Op-Ed Contributor: The Day the Enlightenment Went Out
November 4, 2004
By GARRY WILLS
This election confirms the brilliance of Karl Rove as a
political strategist. He calculated that the religious
conservatives, if they could be turned out, would be the
deciding factor. The success of the plan was registered not
only in the presidential results but also in all 11 of the
state votes to ban same-sex marriage. Mr. Rove understands
what surveys have shown, that many more Americans believe
in the Virgin Birth than in Darwin's theory of evolution.
This might be called Bryan's revenge for the Scopes trial
of 1925, in which William Jennings Bryan's fundamentalist
assault on the concept of evolution was discredited.
Disillusionment with that decision led many evangelicals to
withdraw from direct engagement in politics. But they came
roaring back into the arena out of anger at other court
decisions - on prayer in school, abortion, protection of
the flag and, now, gay marriage. Mr. Rove felt that the
appeal to this large bloc was worth getting President Bush
to endorse a constitutional amendment banning gay marriage
(though he had opposed it earlier).
The results bring to mind a visit the Dalai Lama made to
Chicago not long ago. I was one of the people deputized to
ask him questions on the stage at the Field Museum. He met
with the interrogators beforehand and asked us to give him
challenging questions, since he is too often greeted with
deference or flattery.
The only one I could think of was: "If you could return to
your country, what would you do to change it?" He said that
he would disestablish his religion, since "America is the
proper model." I later asked him if a pluralist society
were possible without the Enlightenment. "Ah," he said.
"That's the problem." He seemed to envy America its
Which raises the question: Can a people that believes more
fervently in the Virgin Birth than in evolution still be
called an Enlightened nation?
America, the first real democracy in history, was a product
of Enlightenment values - critical intelligence, tolerance,
respect for evidence, a regard for the secular sciences.
Though the founders differed on many things, they shared
these values of what was then modernity. They addressed "a
candid world," as they wrote in the Declaration of
Independence, out of "a decent respect for the opinions of
mankind." Respect for evidence seems not to pertain any
more, when a poll taken just before the elections showed
that 75 percent of Mr. Bush's supporters believe Iraq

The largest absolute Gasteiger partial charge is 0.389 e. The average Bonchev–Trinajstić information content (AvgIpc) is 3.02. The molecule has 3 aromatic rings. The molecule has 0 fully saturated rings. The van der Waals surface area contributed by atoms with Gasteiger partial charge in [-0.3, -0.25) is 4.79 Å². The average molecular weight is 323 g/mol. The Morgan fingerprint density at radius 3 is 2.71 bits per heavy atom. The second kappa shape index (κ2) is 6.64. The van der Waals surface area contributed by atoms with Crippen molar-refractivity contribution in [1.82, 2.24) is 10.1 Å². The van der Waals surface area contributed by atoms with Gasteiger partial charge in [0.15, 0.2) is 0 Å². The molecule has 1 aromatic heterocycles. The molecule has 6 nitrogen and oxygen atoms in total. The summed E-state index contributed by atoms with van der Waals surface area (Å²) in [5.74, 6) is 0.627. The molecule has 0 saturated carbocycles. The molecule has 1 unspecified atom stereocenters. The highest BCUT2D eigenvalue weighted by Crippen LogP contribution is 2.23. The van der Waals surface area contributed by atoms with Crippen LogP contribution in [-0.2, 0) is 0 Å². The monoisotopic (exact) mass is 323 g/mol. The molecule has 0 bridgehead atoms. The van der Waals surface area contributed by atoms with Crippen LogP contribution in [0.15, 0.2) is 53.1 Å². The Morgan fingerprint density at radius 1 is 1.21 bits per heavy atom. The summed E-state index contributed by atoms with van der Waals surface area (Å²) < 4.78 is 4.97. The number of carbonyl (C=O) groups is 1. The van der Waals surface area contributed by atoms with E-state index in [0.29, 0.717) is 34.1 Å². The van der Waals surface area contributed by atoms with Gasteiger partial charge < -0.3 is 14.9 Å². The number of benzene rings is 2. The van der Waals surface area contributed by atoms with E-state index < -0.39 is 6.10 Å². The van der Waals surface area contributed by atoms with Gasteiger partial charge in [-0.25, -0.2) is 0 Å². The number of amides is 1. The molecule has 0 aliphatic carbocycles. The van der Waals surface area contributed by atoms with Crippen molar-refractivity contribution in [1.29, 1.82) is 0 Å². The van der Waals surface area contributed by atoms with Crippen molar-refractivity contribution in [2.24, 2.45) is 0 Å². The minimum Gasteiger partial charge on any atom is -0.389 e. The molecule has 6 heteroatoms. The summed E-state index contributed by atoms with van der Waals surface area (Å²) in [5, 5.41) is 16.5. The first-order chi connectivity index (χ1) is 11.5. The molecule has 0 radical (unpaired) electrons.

either worked closely with Al Qaeda or was directly
involved in the attacks of 9/11.
The secular states of modern Europe do not understand the
fundamentalism of the American electorate. It is not what
they had experienced from this country in the past. In
fact, we now resemble those nations less than we do our
Where else do we find fundamentalist zeal, a rage at
secularity, religious intolerance, fear of and hatred for
modernity? Not in France or Britain or Germany or Italy or
Spain. We find it in the Muslim world, in Al Qaeda, in
Saddam Hussein's Sunni loyalists. Americans wonder that the
rest of the world thinks us so dangerous, so single-minded,
so impervious to international appeals. They fear jihad, no
matter whose zeal is being expressed.
It is often observed that enemies come to resemble each
other. We torture the torturers, we call our God better
than theirs - as one American general put it, in words that
the president has not repudiated.
President Bush promised in 2000 that he would lead a humble
country, be a uniter not a divider, that he would make
conservatism compassionate. He did not need to make such
false promises this time. He was re-elected precisely by
being a divider, pitting the reddest aspects of the red
states against the blue nearly half of the nation. In this,
he is very far from Ronald Reagan, who was amiably and
ecumenically pious. He could address more secular
audiences, here and abroad, with real respect.
In his victory speech yesterday, President Bush indicated
that he would "reach out to the whole nation," including
those who voted for John Kerry. But even if he wanted to be
more conciliatory now, the constituency to which he owes
his victory is not a yielding one. He must give them what
they want on things like judicial appointments. His helpers
are also his keepers.
The moral zealots will, I predict, give some cause for
dismay even to nonfundamentalist Republicans. Jihads are
scary things. It is not too early to start yearning back
toward the Enlightenment.
Garry Wills, an adjunct professor of history at
Northwestern University, is the author of "St. Augustine's